CHASING A DREAM
Dreams are real. They form the basis for human development, creativity and evolution. Turning them into reality takes a little more effort than just hope. We all have dreams for the future. Goals that are ripe for achieving. Ever since we were born, we’ve wanted to impact the world in some way and stand out from the crowd. Every day we hope that someone will notice us and recognize us for some special achievement.
Changing your reality to fit your dreams is no simple task. Because reality is a ruthless tormentor, there will be few opportunities to take command. But if you take advantage of the few that exist and bar reality from within and without, there will be no stopping you. Put your idea into practice. Work towards achieving your goal, just dreaming is not enough. If you put the work in and do your best. You will see measurable results.
Remember, the first time you try you might not do it perfectly so don't over analyze your every action. Have fun and try not to get too caught up in achieving perfection. Even if you don't do well at all you can still have fun as long as you do your best.
Try hard and don't worry about looking stupid, you're probably going to make a fool of yourself the first time you try something, but as long as you brush it off and give your all you won’t be teased or stared at. You will be laughing all the way to the bank. There is no telling how many miles you will have to run while chasing your dream. Don’t give up. Don't let yourself be discouraged by anything, whether someone is putting you down or your attempts aren't going as planned keep trying. As long as you're passionate about the dream you are attempting to put into action you should be able to keep going and push through the tough spots. Always keep in mind, you can do it!
Be a Man
By Damien Dodd 12/01/20: What does it mean to be a man? Are there requirements to be a man? Is it necessary to you to be "considered" a man? These are very important questions that men may catch themselves asking. Unfortunately, answers to these questions are not that clear, and pondering them may be detrimental to one’s psyche.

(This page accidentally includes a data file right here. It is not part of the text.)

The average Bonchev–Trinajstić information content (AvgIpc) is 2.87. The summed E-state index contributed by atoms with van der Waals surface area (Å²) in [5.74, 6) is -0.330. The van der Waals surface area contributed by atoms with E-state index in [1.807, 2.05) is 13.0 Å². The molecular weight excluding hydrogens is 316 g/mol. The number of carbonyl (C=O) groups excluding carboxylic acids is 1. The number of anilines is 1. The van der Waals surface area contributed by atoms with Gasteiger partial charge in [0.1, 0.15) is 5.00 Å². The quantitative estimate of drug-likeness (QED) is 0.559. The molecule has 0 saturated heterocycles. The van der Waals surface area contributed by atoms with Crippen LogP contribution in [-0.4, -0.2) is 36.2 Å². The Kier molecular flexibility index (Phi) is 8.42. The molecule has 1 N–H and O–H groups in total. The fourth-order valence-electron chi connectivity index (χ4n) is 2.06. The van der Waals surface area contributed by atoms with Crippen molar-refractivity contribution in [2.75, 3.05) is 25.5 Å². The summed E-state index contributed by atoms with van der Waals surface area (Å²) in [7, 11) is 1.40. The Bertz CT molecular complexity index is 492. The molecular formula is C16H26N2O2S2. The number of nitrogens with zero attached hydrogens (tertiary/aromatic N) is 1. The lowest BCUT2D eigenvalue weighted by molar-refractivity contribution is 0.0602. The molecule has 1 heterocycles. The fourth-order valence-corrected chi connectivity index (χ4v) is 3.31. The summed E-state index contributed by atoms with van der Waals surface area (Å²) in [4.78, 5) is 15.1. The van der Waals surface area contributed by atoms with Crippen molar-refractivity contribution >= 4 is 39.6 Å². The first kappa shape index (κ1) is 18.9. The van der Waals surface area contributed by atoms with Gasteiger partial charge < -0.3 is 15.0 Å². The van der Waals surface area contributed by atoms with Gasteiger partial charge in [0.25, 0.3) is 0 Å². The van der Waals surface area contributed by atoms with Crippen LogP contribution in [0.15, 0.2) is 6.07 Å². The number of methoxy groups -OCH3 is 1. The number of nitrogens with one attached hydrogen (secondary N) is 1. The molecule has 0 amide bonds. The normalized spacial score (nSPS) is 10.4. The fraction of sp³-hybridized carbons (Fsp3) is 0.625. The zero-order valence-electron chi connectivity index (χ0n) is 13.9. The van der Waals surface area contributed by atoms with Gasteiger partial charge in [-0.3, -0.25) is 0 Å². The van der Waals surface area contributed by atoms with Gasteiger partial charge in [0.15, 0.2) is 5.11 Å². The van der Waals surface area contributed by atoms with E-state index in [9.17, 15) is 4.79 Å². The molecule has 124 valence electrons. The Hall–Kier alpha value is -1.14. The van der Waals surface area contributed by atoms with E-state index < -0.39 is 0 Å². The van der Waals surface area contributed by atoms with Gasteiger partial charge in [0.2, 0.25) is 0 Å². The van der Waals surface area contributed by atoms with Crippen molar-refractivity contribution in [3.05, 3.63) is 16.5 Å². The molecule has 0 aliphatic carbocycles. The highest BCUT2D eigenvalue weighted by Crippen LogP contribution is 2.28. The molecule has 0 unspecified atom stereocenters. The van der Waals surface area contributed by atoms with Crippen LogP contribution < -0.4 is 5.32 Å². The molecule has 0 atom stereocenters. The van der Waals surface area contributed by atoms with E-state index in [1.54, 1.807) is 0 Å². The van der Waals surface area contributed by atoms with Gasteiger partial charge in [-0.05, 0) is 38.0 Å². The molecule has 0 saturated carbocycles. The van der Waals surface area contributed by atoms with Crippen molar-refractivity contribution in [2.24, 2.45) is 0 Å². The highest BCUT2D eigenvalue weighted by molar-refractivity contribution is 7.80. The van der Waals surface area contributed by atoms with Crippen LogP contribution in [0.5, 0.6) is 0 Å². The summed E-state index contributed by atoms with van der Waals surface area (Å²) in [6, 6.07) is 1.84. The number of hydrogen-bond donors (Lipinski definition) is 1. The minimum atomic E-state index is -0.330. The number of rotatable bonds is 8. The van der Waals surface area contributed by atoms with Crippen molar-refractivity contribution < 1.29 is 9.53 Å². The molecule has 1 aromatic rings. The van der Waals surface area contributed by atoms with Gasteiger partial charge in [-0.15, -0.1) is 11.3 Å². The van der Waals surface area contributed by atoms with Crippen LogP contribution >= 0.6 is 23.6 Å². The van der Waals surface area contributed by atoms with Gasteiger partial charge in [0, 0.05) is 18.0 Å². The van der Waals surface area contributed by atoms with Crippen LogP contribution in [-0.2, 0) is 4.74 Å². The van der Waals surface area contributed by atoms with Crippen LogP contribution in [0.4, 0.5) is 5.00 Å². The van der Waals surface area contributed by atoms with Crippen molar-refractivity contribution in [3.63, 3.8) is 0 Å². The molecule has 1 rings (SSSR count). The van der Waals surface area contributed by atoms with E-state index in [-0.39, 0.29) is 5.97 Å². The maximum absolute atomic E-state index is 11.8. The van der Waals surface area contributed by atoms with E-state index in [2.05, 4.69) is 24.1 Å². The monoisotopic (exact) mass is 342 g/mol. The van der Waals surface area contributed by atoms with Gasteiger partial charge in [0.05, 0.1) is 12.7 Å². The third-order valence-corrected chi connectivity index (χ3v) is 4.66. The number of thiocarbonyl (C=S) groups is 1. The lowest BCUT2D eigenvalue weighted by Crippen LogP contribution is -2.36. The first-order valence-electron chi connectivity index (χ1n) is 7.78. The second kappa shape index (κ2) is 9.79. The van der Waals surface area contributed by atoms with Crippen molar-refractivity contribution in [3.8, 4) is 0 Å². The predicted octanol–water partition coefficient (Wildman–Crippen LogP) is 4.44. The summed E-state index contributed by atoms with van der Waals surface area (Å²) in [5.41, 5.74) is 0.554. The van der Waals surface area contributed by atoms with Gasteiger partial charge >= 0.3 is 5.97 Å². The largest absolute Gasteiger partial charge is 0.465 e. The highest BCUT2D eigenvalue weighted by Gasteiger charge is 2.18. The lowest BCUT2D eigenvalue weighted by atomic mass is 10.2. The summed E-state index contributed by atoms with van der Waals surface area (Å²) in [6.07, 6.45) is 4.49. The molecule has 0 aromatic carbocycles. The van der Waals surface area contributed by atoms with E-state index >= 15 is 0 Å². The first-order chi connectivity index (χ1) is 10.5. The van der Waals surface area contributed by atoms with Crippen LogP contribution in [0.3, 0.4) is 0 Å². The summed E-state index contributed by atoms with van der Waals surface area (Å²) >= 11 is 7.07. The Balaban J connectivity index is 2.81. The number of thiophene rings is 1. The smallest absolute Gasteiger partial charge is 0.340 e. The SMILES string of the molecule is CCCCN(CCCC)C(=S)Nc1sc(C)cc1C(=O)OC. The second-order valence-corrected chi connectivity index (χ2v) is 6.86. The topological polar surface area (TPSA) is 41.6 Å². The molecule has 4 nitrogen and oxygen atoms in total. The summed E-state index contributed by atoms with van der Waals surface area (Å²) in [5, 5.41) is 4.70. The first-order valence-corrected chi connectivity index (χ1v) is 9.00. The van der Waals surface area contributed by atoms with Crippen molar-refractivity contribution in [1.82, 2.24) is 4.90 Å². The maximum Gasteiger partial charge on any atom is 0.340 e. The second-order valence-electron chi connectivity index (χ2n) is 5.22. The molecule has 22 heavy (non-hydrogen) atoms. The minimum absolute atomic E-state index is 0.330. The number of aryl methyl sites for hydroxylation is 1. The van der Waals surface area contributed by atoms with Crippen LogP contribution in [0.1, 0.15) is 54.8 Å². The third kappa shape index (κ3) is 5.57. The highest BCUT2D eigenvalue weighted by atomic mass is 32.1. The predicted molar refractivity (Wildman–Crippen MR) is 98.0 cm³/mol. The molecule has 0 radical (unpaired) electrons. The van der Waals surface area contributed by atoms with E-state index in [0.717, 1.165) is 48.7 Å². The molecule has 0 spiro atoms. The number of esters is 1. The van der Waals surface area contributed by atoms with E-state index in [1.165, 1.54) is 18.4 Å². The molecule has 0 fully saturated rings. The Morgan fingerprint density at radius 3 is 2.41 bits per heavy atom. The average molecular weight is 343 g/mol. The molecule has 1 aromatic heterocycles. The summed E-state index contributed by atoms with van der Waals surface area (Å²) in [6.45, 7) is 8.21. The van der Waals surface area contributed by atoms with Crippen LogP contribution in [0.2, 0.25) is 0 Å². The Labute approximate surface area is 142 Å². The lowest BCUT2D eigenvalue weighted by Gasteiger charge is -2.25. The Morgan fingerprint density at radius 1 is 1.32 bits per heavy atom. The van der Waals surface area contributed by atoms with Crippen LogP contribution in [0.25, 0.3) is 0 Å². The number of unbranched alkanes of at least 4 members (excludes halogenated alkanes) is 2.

There are certainly stereotypes about men and fathers, gender roles we fill, as well as societal pressures that can make men feel as though there are prescribed attributes and characteristics that are imperative in "being a man". They can influence men's perspectives on their appearance, the way they look at their career and most importantly their emotions. Understanding these pressures, both overt and covert, is necessary because they act on us, whether we like it or not. They may fuel our anxieties, insecurities and fears. Therefore, we must take them into account when deciding whether they will be incorporated into our own personal definition of "being a man".
Men more commonly identify themselves via their profession. "I am a doctor, lawyer or architect", at times, over-looking key roles as fathers, sons, friends and coworkers. Some of us put so much into our professional images that it comes at a cost to our relationships outside work. What effect does this have on those who have historically female-affiliated jobs like male nurses, airline attendants and hair-stylists? Are they not "real men"? What about those who are unemployed? How would they identify themselves?
Historically, men have been the "providers" or "breadwinners" of the household. This puts a great deal of pressure on men to be financially successful, not just enough for ourselves, but for our significant others and children. How does a man define himself if he is not the sole household income or primary "breadwinner"? Is he not a "provider"?
We are expected to be strong, brave and never to let our emotions get the best of us. We are told "real men don’t cry" or is it that a "real man is not afraid to cry". The point is that there are a great deal of conflicting perspectives regarding what it means to be a man, and there is no way to satisfy them all. If one allows others to dictate how they feel about themselves, they may expend a great deal of energy trying to appease other, making their own happiness a mirage.
We must decide for ourselves what attributes we think are necessary in "being a man". We must also be aware all of these pressures, because they act on us directly and indirectly. So, before you ask yourself, "Am I a man?" One must answer the question, "Is it important to me to "be a man"? And then, more importantly, am I happy with the type of man I am? Article source: